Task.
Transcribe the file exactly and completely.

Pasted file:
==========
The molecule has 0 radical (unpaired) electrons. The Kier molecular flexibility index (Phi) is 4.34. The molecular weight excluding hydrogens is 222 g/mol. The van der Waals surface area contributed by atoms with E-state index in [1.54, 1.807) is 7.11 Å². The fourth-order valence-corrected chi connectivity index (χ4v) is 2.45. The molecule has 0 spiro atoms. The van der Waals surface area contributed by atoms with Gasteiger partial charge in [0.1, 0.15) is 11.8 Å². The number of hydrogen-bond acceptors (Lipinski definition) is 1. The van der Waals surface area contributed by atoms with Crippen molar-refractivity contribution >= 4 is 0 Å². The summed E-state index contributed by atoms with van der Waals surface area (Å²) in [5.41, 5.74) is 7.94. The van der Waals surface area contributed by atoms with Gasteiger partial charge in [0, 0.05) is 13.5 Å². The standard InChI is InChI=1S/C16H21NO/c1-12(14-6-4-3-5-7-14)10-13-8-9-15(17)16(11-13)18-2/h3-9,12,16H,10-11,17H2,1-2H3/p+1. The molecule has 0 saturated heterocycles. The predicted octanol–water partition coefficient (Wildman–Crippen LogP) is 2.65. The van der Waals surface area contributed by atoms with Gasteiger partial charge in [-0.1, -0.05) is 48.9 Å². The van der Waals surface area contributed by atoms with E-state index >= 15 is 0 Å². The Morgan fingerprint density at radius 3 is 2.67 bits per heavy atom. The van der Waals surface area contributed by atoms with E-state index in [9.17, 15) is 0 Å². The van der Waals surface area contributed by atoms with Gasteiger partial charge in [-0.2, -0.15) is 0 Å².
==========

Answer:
The molecule has 0 radical (unpaired) electrons. The Kier molecular flexibility index (Phi) is 4.34. The molecular weight excluding hydrogens is 222 g/mol. The van der Waals surface area contributed by atoms with E-state index in [1.54, 1.807) is 7.11 Å². The fourth-order valence-corrected chi connectivity index (χ4v) is 2.45. The molecule has 0 spiro atoms. The van der Waals surface area contributed by atoms with Gasteiger partial charge in [0.1, 0.15) is 11.8 Å². The number of hydrogen-bond acceptors (Lipinski definition) is 1. The van der Waals surface area contributed by atoms with Crippen molar-refractivity contribution >= 4 is 0 Å². The summed E-state index contributed by atoms with van der Waals surface area (Å²) in [5.41, 5.74) is 7.94. The van der Waals surface area contributed by atoms with Gasteiger partial charge in [0, 0.05) is 13.5 Å². The standard InChI is InChI=1S/C16H21NO/c1-12(14-6-4-3-5-7-14)10-13-8-9-15(17)16(11-13)18-2/h3-9,12,16H,10-11,17H2,1-2H3/p+1. The molecule has 0 saturated heterocycles. The predicted octanol–water partition coefficient (Wildman–Crippen LogP) is 2.65. The van der Waals surface area contributed by atoms with Gasteiger partial charge in [-0.1, -0.05) is 48.9 Å². The van der Waals surface area contributed by atoms with E-state index >= 15 is 0 Å². The Morgan fingerprint density at radius 3 is 2.67 bits per heavy atom. The van der Waals surface area contributed by atoms with E-state index in [9.17, 15) is 0 Å². The van der Waals surface area contributed by atoms with Gasteiger partial charge in [-0.2, -0.15) is 0 Å².